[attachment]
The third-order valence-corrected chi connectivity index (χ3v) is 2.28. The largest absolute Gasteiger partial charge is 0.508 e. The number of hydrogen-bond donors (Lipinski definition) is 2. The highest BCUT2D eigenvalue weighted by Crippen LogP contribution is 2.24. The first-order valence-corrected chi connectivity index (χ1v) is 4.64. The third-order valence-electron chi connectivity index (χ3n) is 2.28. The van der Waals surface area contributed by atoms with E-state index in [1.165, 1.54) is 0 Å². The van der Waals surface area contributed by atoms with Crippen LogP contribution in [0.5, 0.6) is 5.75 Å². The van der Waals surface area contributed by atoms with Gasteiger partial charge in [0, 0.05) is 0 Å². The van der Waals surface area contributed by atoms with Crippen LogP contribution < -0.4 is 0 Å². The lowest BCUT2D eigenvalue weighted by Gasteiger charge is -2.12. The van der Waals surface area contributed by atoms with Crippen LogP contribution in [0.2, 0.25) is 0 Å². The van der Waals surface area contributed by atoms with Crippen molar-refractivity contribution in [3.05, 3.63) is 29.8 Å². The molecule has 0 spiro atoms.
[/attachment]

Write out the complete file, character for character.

The third-order valence-corrected chi connectivity index (χ3v) is 2.28. The largest absolute Gasteiger partial charge is 0.508 e. The number of hydrogen-bond donors (Lipinski definition) is 2. The highest BCUT2D eigenvalue weighted by Crippen LogP contribution is 2.24. The first-order valence-corrected chi connectivity index (χ1v) is 4.64. The third-order valence-electron chi connectivity index (χ3n) is 2.28. The van der Waals surface area contributed by atoms with E-state index in [1.165, 1.54) is 0 Å². The van der Waals surface area contributed by atoms with Crippen LogP contribution in [0.5, 0.6) is 5.75 Å². The van der Waals surface area contributed by atoms with Gasteiger partial charge in [0, 0.05) is 0 Å². The van der Waals surface area contributed by atoms with Crippen LogP contribution < -0.4 is 0 Å². The lowest BCUT2D eigenvalue weighted by Gasteiger charge is -2.12. The van der Waals surface area contributed by atoms with Crippen LogP contribution in [0.2, 0.25) is 0 Å². The van der Waals surface area contributed by atoms with Crippen molar-refractivity contribution in [3.05, 3.63) is 29.8 Å². The molecule has 0 spiro atoms.